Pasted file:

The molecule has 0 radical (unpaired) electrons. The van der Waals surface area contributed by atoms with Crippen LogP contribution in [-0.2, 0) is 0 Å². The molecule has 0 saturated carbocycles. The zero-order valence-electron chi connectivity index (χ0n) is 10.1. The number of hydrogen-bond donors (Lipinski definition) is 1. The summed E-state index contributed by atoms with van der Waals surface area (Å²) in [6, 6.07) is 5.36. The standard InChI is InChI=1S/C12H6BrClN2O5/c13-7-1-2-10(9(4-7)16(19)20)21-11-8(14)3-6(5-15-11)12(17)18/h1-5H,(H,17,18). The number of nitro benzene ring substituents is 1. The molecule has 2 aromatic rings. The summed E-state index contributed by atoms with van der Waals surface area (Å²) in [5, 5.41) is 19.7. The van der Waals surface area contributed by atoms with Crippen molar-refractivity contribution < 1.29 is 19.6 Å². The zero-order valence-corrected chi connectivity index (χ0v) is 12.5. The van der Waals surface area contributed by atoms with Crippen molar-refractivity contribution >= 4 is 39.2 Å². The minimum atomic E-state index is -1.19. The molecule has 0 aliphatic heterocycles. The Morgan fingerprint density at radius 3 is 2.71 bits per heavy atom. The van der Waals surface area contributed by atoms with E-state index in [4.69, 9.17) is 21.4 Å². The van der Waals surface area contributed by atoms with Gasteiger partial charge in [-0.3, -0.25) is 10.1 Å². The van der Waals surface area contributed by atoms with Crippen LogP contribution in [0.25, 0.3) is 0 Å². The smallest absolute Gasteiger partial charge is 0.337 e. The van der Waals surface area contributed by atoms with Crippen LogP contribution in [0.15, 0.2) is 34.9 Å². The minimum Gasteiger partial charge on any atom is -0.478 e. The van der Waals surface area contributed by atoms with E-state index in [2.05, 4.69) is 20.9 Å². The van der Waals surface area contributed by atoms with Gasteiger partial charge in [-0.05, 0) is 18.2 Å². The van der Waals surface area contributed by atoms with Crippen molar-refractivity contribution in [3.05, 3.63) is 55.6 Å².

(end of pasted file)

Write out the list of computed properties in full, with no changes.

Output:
The molecule has 0 radical (unpaired) electrons. The van der Waals surface area contributed by atoms with Crippen LogP contribution in [-0.2, 0) is 0 Å². The molecule has 0 saturated carbocycles. The zero-order valence-electron chi connectivity index (χ0n) is 10.1. The number of hydrogen-bond donors (Lipinski definition) is 1. The summed E-state index contributed by atoms with van der Waals surface area (Å²) in [6, 6.07) is 5.36. The standard InChI is InChI=1S/C12H6BrClN2O5/c13-7-1-2-10(9(4-7)16(19)20)21-11-8(14)3-6(5-15-11)12(17)18/h1-5H,(H,17,18). The number of nitro benzene ring substituents is 1. The molecule has 2 aromatic rings. The summed E-state index contributed by atoms with van der Waals surface area (Å²) in [5, 5.41) is 19.7. The van der Waals surface area contributed by atoms with Crippen molar-refractivity contribution < 1.29 is 19.6 Å². The zero-order valence-corrected chi connectivity index (χ0v) is 12.5. The van der Waals surface area contributed by atoms with Crippen molar-refractivity contribution >= 4 is 39.2 Å². The minimum atomic E-state index is -1.19. The molecule has 0 aliphatic heterocycles. The Morgan fingerprint density at radius 3 is 2.71 bits per heavy atom. The van der Waals surface area contributed by atoms with E-state index in [4.69, 9.17) is 21.4 Å². The van der Waals surface area contributed by atoms with Gasteiger partial charge in [-0.3, -0.25) is 10.1 Å². The van der Waals surface area contributed by atoms with Crippen LogP contribution in [0.25, 0.3) is 0 Å². The smallest absolute Gasteiger partial charge is 0.337 e. The van der Waals surface area contributed by atoms with Crippen LogP contribution in [0.15, 0.2) is 34.9 Å². The minimum Gasteiger partial charge on any atom is -0.478 e. The van der Waals surface area contributed by atoms with E-state index in [2.05, 4.69) is 20.9 Å². The van der Waals surface area contributed by atoms with Gasteiger partial charge in [-0.05, 0) is 18.2 Å². The van der Waals surface area contributed by atoms with Crippen molar-refractivity contribution in [3.05, 3.63) is 55.6 Å².